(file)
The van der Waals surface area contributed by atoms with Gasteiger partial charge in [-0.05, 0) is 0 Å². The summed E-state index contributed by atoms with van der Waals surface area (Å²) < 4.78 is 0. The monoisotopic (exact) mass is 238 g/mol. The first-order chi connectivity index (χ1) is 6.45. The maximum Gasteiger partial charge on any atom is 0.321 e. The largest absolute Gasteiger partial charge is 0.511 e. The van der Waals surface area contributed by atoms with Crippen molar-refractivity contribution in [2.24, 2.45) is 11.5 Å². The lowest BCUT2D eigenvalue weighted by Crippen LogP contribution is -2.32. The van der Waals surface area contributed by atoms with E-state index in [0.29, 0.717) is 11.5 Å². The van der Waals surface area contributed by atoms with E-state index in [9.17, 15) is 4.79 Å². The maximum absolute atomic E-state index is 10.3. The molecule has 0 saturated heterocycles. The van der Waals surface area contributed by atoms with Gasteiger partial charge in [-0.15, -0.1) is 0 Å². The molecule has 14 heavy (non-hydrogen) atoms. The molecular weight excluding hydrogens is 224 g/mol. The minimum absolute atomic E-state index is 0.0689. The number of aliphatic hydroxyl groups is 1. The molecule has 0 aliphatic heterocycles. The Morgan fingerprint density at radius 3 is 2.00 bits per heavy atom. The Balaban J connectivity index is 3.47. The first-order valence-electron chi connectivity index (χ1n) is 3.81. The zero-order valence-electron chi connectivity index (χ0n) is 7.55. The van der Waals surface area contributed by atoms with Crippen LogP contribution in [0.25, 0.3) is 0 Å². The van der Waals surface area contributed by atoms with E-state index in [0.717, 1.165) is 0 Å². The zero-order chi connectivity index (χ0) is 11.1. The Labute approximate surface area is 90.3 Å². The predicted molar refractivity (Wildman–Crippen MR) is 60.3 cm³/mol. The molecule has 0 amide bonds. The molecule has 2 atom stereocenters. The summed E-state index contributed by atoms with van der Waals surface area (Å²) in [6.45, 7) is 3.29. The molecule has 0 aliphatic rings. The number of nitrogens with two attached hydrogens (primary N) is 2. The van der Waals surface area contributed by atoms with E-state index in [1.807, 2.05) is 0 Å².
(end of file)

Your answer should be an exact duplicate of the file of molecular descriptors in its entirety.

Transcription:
The van der Waals surface area contributed by atoms with Gasteiger partial charge in [-0.05, 0) is 0 Å². The summed E-state index contributed by atoms with van der Waals surface area (Å²) < 4.78 is 0. The monoisotopic (exact) mass is 238 g/mol. The first-order chi connectivity index (χ1) is 6.45. The maximum Gasteiger partial charge on any atom is 0.321 e. The largest absolute Gasteiger partial charge is 0.511 e. The van der Waals surface area contributed by atoms with Crippen molar-refractivity contribution in [2.24, 2.45) is 11.5 Å². The lowest BCUT2D eigenvalue weighted by Crippen LogP contribution is -2.32. The van der Waals surface area contributed by atoms with E-state index in [0.29, 0.717) is 11.5 Å². The van der Waals surface area contributed by atoms with E-state index in [9.17, 15) is 4.79 Å². The maximum absolute atomic E-state index is 10.3. The molecule has 0 saturated heterocycles. The van der Waals surface area contributed by atoms with Gasteiger partial charge in [-0.15, -0.1) is 0 Å². The molecule has 14 heavy (non-hydrogen) atoms. The molecular weight excluding hydrogens is 224 g/mol. The minimum absolute atomic E-state index is 0.0689. The number of aliphatic hydroxyl groups is 1. The molecule has 0 aliphatic heterocycles. The Morgan fingerprint density at radius 3 is 2.00 bits per heavy atom. The Balaban J connectivity index is 3.47. The first-order valence-electron chi connectivity index (χ1n) is 3.81. The zero-order valence-electron chi connectivity index (χ0n) is 7.55. The van der Waals surface area contributed by atoms with Crippen LogP contribution in [0.25, 0.3) is 0 Å². The van der Waals surface area contributed by atoms with E-state index in [0.717, 1.165) is 0 Å². The zero-order chi connectivity index (χ0) is 11.1. The Labute approximate surface area is 90.3 Å². The predicted molar refractivity (Wildman–Crippen MR) is 60.3 cm³/mol. The molecule has 0 amide bonds. The molecule has 2 atom stereocenters. The summed E-state index contributed by atoms with van der Waals surface area (Å²) in [6.45, 7) is 3.29. The molecule has 0 aliphatic rings. The number of nitrogens with two attached hydrogens (primary N) is 2. The van der Waals surface area contributed by atoms with E-state index in [1.807, 2.05) is 0 Å².